Researchers Using Satellite Data to Help Ranchers Better Manage Pastureland
New research at University of Florida is working to develop a tool that uses data collected by satellites to help ranchers better manage their cattle grazing pastures.
Ranchers in Florida currently use about 4 million acres of pasture land to graze their cattle. This new research is using public data collected by NASA and European Union satellites to build a system that could tell them where and when to move their herds.
Dr. Chris H. Wilson, Global Change Agroecologist and Assistant Professor in the Agronomy Department at UF, is leading the project.
“The goal is to get as much vigorous pasture growth as they can and then have it be as efficiently utilized by the animals because that's the cheapest and most sustainable way is to feed them out on pasture.”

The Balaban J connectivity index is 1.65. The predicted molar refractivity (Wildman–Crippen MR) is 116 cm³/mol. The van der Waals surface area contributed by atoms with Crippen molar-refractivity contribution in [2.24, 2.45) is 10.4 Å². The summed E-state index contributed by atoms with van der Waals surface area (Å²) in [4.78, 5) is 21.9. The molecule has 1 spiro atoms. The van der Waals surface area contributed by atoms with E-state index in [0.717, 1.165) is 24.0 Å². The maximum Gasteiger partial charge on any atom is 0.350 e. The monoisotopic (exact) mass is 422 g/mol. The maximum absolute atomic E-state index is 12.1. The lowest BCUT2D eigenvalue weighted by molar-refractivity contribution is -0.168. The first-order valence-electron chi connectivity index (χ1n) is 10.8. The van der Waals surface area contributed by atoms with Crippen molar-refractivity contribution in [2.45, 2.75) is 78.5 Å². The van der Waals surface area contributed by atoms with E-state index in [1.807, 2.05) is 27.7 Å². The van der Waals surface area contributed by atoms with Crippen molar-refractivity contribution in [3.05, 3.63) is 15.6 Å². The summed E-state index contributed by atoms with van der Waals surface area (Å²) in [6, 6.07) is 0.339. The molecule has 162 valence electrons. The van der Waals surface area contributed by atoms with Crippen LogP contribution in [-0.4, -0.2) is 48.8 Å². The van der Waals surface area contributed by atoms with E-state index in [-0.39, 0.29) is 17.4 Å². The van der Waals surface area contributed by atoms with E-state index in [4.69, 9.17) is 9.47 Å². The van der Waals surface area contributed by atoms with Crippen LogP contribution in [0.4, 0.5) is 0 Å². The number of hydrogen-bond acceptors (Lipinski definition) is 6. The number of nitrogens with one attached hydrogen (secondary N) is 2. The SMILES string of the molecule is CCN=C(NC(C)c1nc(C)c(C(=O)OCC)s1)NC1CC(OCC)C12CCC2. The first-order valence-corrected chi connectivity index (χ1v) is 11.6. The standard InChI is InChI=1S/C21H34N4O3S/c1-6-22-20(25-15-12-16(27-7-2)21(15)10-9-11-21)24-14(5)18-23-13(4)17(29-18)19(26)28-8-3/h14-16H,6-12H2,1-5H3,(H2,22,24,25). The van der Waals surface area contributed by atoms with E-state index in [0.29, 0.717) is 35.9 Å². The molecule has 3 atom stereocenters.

The satellites use sensors that work across the electromagnetic spectrum including infrared to collect massive amounts of data about vegetation types and levels.
Dr. Wilson says all that data will be combined with machine learning models, and ground truthing data collected the old fashioned way by going into pastures, to build a system that will someday provide prediction maps for ranchers.
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